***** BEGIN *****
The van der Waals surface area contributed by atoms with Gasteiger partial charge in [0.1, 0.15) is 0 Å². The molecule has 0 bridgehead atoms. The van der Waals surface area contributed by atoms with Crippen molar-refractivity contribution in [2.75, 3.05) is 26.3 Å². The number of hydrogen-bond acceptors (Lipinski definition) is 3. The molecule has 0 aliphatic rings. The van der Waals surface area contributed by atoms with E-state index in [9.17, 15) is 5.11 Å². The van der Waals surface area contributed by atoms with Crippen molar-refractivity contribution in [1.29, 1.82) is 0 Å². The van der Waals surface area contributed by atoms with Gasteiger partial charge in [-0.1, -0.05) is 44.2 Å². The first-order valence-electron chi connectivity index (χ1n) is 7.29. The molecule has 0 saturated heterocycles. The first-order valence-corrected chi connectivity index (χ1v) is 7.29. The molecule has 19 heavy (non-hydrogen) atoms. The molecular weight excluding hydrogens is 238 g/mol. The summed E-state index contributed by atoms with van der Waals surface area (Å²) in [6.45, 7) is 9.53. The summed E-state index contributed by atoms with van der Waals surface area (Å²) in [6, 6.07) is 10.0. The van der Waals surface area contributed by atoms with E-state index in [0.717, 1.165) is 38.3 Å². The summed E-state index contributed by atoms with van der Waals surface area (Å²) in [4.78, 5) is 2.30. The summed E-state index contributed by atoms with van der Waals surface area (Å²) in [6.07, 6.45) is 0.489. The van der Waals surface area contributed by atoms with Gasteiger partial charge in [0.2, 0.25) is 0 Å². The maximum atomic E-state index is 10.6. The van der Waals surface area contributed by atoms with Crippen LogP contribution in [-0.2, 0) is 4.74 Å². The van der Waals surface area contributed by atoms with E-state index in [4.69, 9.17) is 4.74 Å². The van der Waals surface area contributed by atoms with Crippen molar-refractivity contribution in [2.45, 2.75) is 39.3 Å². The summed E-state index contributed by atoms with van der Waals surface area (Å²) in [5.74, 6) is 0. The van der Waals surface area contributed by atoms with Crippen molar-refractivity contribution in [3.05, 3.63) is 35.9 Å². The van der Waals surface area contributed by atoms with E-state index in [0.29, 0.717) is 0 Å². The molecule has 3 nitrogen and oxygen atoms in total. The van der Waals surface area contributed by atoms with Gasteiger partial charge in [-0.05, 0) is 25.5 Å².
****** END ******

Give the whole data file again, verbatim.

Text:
The van der Waals surface area contributed by atoms with Gasteiger partial charge in [0.1, 0.15) is 0 Å². The molecule has 0 bridgehead atoms. The van der Waals surface area contributed by atoms with Crippen molar-refractivity contribution in [2.75, 3.05) is 26.3 Å². The number of hydrogen-bond acceptors (Lipinski definition) is 3. The molecule has 0 aliphatic rings. The van der Waals surface area contributed by atoms with E-state index in [9.17, 15) is 5.11 Å². The van der Waals surface area contributed by atoms with Crippen molar-refractivity contribution in [1.29, 1.82) is 0 Å². The van der Waals surface area contributed by atoms with Gasteiger partial charge in [-0.1, -0.05) is 44.2 Å². The first-order valence-electron chi connectivity index (χ1n) is 7.29. The molecule has 0 saturated heterocycles. The first-order valence-corrected chi connectivity index (χ1v) is 7.29. The molecule has 19 heavy (non-hydrogen) atoms. The molecular weight excluding hydrogens is 238 g/mol. The summed E-state index contributed by atoms with van der Waals surface area (Å²) in [6.45, 7) is 9.53. The summed E-state index contributed by atoms with van der Waals surface area (Å²) in [6, 6.07) is 10.0. The van der Waals surface area contributed by atoms with E-state index in [0.717, 1.165) is 38.3 Å². The summed E-state index contributed by atoms with van der Waals surface area (Å²) in [4.78, 5) is 2.30. The summed E-state index contributed by atoms with van der Waals surface area (Å²) in [6.07, 6.45) is 0.489. The van der Waals surface area contributed by atoms with Gasteiger partial charge in [0.2, 0.25) is 0 Å². The maximum atomic E-state index is 10.6. The van der Waals surface area contributed by atoms with Crippen LogP contribution in [-0.2, 0) is 4.74 Å². The van der Waals surface area contributed by atoms with E-state index in [4.69, 9.17) is 4.74 Å². The van der Waals surface area contributed by atoms with Crippen molar-refractivity contribution in [2.45, 2.75) is 39.3 Å². The summed E-state index contributed by atoms with van der Waals surface area (Å²) in [5.74, 6) is 0. The van der Waals surface area contributed by atoms with Crippen molar-refractivity contribution in [3.05, 3.63) is 35.9 Å². The van der Waals surface area contributed by atoms with E-state index in [0.29, 0.717) is 0 Å². The molecule has 3 nitrogen and oxygen atoms in total. The van der Waals surface area contributed by atoms with Gasteiger partial charge in [-0.05, 0) is 25.5 Å².